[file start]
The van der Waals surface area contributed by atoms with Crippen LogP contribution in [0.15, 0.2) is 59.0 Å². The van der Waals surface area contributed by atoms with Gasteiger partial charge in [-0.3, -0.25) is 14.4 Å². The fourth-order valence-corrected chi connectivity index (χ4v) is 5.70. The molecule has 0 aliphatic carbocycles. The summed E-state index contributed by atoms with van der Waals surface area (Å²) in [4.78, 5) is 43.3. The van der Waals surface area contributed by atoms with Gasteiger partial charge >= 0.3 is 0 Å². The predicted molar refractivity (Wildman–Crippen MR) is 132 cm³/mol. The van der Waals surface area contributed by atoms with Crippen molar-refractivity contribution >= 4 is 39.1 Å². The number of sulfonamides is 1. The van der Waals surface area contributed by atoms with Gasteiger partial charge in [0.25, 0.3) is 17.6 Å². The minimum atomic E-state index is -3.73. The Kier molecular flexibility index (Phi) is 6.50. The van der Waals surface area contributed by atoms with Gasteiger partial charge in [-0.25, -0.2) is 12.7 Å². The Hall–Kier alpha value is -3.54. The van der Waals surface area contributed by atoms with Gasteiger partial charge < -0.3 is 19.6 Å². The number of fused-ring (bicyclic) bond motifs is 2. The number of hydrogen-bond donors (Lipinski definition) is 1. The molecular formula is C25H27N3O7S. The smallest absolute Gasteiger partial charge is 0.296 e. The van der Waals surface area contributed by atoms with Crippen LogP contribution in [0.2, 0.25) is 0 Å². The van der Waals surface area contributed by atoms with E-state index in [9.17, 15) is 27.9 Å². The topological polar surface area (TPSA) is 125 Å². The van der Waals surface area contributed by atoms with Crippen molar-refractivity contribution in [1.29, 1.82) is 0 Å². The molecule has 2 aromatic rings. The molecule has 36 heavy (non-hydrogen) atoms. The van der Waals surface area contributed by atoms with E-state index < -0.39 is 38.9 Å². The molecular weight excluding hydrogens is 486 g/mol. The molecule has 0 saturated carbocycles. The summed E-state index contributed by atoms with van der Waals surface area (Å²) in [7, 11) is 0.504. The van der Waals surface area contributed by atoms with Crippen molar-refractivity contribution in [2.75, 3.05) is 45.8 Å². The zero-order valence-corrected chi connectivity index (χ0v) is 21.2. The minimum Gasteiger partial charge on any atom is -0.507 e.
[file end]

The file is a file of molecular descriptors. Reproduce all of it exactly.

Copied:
The van der Waals surface area contributed by atoms with Crippen LogP contribution in [0.15, 0.2) is 59.0 Å². The van der Waals surface area contributed by atoms with Gasteiger partial charge in [-0.3, -0.25) is 14.4 Å². The fourth-order valence-corrected chi connectivity index (χ4v) is 5.70. The molecule has 0 aliphatic carbocycles. The summed E-state index contributed by atoms with van der Waals surface area (Å²) in [4.78, 5) is 43.3. The van der Waals surface area contributed by atoms with Gasteiger partial charge >= 0.3 is 0 Å². The predicted molar refractivity (Wildman–Crippen MR) is 132 cm³/mol. The van der Waals surface area contributed by atoms with Crippen molar-refractivity contribution >= 4 is 39.1 Å². The number of sulfonamides is 1. The van der Waals surface area contributed by atoms with Gasteiger partial charge in [0.25, 0.3) is 17.6 Å². The minimum atomic E-state index is -3.73. The Kier molecular flexibility index (Phi) is 6.50. The van der Waals surface area contributed by atoms with Gasteiger partial charge in [-0.25, -0.2) is 12.7 Å². The Hall–Kier alpha value is -3.54. The van der Waals surface area contributed by atoms with Gasteiger partial charge < -0.3 is 19.6 Å². The number of fused-ring (bicyclic) bond motifs is 2. The number of hydrogen-bond donors (Lipinski definition) is 1. The molecular formula is C25H27N3O7S. The smallest absolute Gasteiger partial charge is 0.296 e. The van der Waals surface area contributed by atoms with Crippen LogP contribution in [0.2, 0.25) is 0 Å². The van der Waals surface area contributed by atoms with E-state index in [9.17, 15) is 27.9 Å². The topological polar surface area (TPSA) is 125 Å². The van der Waals surface area contributed by atoms with Crippen molar-refractivity contribution in [1.29, 1.82) is 0 Å². The molecule has 2 aromatic rings. The molecule has 36 heavy (non-hydrogen) atoms. The van der Waals surface area contributed by atoms with E-state index < -0.39 is 38.9 Å². The molecular weight excluding hydrogens is 486 g/mol. The molecule has 0 saturated carbocycles. The summed E-state index contributed by atoms with van der Waals surface area (Å²) in [7, 11) is 0.504. The van der Waals surface area contributed by atoms with Crippen molar-refractivity contribution in [2.75, 3.05) is 45.8 Å². The zero-order valence-corrected chi connectivity index (χ0v) is 21.2. The minimum Gasteiger partial charge on any atom is -0.507 e.